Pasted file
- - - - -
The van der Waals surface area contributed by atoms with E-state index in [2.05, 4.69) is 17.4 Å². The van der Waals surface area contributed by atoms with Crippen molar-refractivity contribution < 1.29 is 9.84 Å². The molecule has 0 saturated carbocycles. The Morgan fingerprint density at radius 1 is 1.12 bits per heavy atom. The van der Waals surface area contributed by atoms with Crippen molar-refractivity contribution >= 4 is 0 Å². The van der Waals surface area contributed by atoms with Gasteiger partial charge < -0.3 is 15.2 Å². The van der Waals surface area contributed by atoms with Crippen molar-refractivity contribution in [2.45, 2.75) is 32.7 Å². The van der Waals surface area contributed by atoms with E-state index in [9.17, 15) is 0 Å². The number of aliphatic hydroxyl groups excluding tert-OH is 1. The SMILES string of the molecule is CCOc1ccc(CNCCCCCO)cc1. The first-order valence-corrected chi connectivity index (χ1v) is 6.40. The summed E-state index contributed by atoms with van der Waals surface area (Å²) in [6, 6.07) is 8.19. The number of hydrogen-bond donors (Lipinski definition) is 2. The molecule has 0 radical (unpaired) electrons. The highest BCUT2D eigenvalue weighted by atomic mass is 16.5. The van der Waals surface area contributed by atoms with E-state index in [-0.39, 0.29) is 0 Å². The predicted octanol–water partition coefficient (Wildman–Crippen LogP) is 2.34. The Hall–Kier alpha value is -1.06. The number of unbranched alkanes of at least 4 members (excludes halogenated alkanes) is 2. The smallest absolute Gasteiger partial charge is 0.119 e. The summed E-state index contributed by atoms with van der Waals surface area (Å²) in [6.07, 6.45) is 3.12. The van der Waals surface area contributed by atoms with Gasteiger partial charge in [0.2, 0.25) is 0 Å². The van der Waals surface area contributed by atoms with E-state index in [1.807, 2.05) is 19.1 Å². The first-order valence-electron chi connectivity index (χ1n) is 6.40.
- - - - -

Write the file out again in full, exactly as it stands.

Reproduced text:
The van der Waals surface area contributed by atoms with E-state index in [2.05, 4.69) is 17.4 Å². The van der Waals surface area contributed by atoms with Crippen molar-refractivity contribution < 1.29 is 9.84 Å². The molecule has 0 saturated carbocycles. The Morgan fingerprint density at radius 1 is 1.12 bits per heavy atom. The van der Waals surface area contributed by atoms with Crippen molar-refractivity contribution >= 4 is 0 Å². The van der Waals surface area contributed by atoms with Gasteiger partial charge < -0.3 is 15.2 Å². The van der Waals surface area contributed by atoms with Crippen molar-refractivity contribution in [2.45, 2.75) is 32.7 Å². The van der Waals surface area contributed by atoms with E-state index in [9.17, 15) is 0 Å². The number of aliphatic hydroxyl groups excluding tert-OH is 1. The SMILES string of the molecule is CCOc1ccc(CNCCCCCO)cc1. The first-order valence-corrected chi connectivity index (χ1v) is 6.40. The summed E-state index contributed by atoms with van der Waals surface area (Å²) in [6, 6.07) is 8.19. The number of hydrogen-bond donors (Lipinski definition) is 2. The molecule has 0 radical (unpaired) electrons. The highest BCUT2D eigenvalue weighted by atomic mass is 16.5. The van der Waals surface area contributed by atoms with E-state index in [-0.39, 0.29) is 0 Å². The predicted octanol–water partition coefficient (Wildman–Crippen LogP) is 2.34. The Hall–Kier alpha value is -1.06. The number of unbranched alkanes of at least 4 members (excludes halogenated alkanes) is 2. The smallest absolute Gasteiger partial charge is 0.119 e. The summed E-state index contributed by atoms with van der Waals surface area (Å²) in [6.07, 6.45) is 3.12. The van der Waals surface area contributed by atoms with Gasteiger partial charge in [0.2, 0.25) is 0 Å². The van der Waals surface area contributed by atoms with E-state index in [1.807, 2.05) is 19.1 Å². The first-order valence-electron chi connectivity index (χ1n) is 6.40.